• Where do users abandon the software most?
  • How often do users view key indicators for health decisions?
  • How often do users view alerts in the software?
  • How and how often are help and instruction features used?

To be clear, we do not see product analytics as a complete replacement for other types of qualitative and quantitative methods that we deploy for research, design, and validation.

We have been working with more rudimentary versions of product analytics products going back 12 years. As early as 2009, we saw the potential value of the product analytics concept and have worked with it intermittently, even if the early products were not very effective in their implementations. We are very methodical and technique-driven in our work and are constantly identifying new or alternative approaches; we work off of fundamental principles of good design that allow us to borrow, adapt, combine, fuse, and generally re-mix methods, based on experience and our understanding of the research challenge. Product analytics is a powerful tool in the toolbox that provides broad and deep data about real-world product use.

Product analytics can work together with other methods, especially qualitative methods, by uncovering insights into how users are navigating through the product. This information can then be used to design traditional human factors tests, which strive to further uncover the “why” behind what users are actually doing.

How Product Analytics Fits Into the Medical Device Lifecycle

The data made available with product analytics has value across the complete medical device product lifecycle. At different stages of the lifecycle, the data can be used in different ways (i.e., different use cases) to create (novel) value. At a high level, we divide these use cases into three categories. Product analytics can be used to help with 1) device design and development, 2) device operations and end user support, and 3) helping users better use their device and improve their health outcomes.

Keep in mind two points before reading this list of examples:

First, product analytics’ value is in helping you track what is happening between your user and their device. Once you identify an interesting “what” (i.e. pattern) in this data, you still need to follow up with qualitative research to understand why that pattern is emerging in the data. You’ll need to determine the significance of the pattern and then decide what, if anything, you want to do in response to that insight.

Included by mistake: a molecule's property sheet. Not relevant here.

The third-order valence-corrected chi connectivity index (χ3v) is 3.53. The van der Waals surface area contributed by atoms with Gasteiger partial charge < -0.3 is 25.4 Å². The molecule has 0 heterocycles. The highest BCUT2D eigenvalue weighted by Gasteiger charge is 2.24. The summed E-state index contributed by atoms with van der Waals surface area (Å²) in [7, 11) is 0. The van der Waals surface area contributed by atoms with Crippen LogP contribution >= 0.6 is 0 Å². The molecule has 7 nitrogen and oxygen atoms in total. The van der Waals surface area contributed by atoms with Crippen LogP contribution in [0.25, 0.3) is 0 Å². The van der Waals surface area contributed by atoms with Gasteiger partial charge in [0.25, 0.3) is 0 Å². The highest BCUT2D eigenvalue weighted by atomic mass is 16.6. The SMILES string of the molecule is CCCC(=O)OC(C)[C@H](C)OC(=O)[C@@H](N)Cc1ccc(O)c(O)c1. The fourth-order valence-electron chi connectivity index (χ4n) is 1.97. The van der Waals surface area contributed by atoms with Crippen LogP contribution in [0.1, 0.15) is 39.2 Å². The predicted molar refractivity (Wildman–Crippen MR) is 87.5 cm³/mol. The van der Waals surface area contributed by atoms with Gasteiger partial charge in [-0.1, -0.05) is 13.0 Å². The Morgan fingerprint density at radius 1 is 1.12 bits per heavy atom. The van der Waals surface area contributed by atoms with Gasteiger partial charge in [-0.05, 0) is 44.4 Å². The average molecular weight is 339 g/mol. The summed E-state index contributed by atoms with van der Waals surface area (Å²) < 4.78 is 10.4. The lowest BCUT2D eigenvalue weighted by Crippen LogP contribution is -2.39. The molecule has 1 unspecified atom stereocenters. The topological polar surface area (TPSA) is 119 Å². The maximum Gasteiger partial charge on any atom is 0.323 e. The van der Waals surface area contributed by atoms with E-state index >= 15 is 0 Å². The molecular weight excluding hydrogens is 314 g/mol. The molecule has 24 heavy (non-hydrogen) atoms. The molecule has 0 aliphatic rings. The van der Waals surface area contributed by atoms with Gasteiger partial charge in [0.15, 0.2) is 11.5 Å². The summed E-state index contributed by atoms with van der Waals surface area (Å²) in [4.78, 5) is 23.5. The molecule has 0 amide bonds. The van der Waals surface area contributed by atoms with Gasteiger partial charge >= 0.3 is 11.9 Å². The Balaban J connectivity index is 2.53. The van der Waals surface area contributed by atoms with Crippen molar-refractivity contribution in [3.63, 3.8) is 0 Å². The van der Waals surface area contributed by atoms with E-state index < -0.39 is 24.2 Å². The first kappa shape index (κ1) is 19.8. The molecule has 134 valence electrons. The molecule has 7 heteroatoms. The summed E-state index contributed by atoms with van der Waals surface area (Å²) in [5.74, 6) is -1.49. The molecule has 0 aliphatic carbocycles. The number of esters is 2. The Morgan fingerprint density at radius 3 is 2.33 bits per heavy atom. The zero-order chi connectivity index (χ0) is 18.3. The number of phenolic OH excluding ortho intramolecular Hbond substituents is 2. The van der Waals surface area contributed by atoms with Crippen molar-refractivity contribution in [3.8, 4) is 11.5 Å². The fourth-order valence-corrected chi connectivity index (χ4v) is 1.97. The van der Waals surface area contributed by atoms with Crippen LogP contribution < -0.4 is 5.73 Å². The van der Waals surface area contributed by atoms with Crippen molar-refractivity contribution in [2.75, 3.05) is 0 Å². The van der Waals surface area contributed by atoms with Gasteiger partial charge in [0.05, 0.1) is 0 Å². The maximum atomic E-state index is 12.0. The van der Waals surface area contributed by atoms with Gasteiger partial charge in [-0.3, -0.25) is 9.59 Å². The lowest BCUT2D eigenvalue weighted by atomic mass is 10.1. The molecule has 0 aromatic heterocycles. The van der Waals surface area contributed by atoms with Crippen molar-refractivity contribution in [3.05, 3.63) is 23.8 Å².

Second, all use of product analytics must be thoughtfully integrated into the same mechanisms you use to ensure the effectiveness of your device and to protect the safety and privacy of the user/patient. This is where fast feedback loops such as Three User Thursdays become a very effective complement to product analytics.

Use Case #1) Device Design and Development

Anytime that a person (i.e., user) is interacting with a connected medical device, the data that provides context for those interactions can be captured as the raw data for product analytics. There are numerous points in the device design and development lifecycle where this kind of data is being created.

To make an obvious point, the greater the number of users of the device, the more that data can be generated to create a richer input for insights. While product analytics could be used as part of an initial feasibility study for a new device, the study’s relatively small sample size will enrich the data available to the product team for those study participants, but expectations about the value of the data should be tempered. The following are all examples of ways that this type of analytics can be used to improve and accelerate the early design and development and subsequent enhancement of medical devices:

  • During early product feasibility studies, this data can provide real-time insights into if and how the study participants actually interact with the prototype of the device. This type of automated data collection can be far more powerful and accurate than older methods to track usage such as diary logs.
  • Later in the product development lifecycle, this data can be used as an additional data source to ensure the consistent and proper execution of verification and validation protocols.
  • During clinical trials, product analytics provides real-time insights that are an excellent complement to other data endpoints used to evaluate the device in a controlled setting.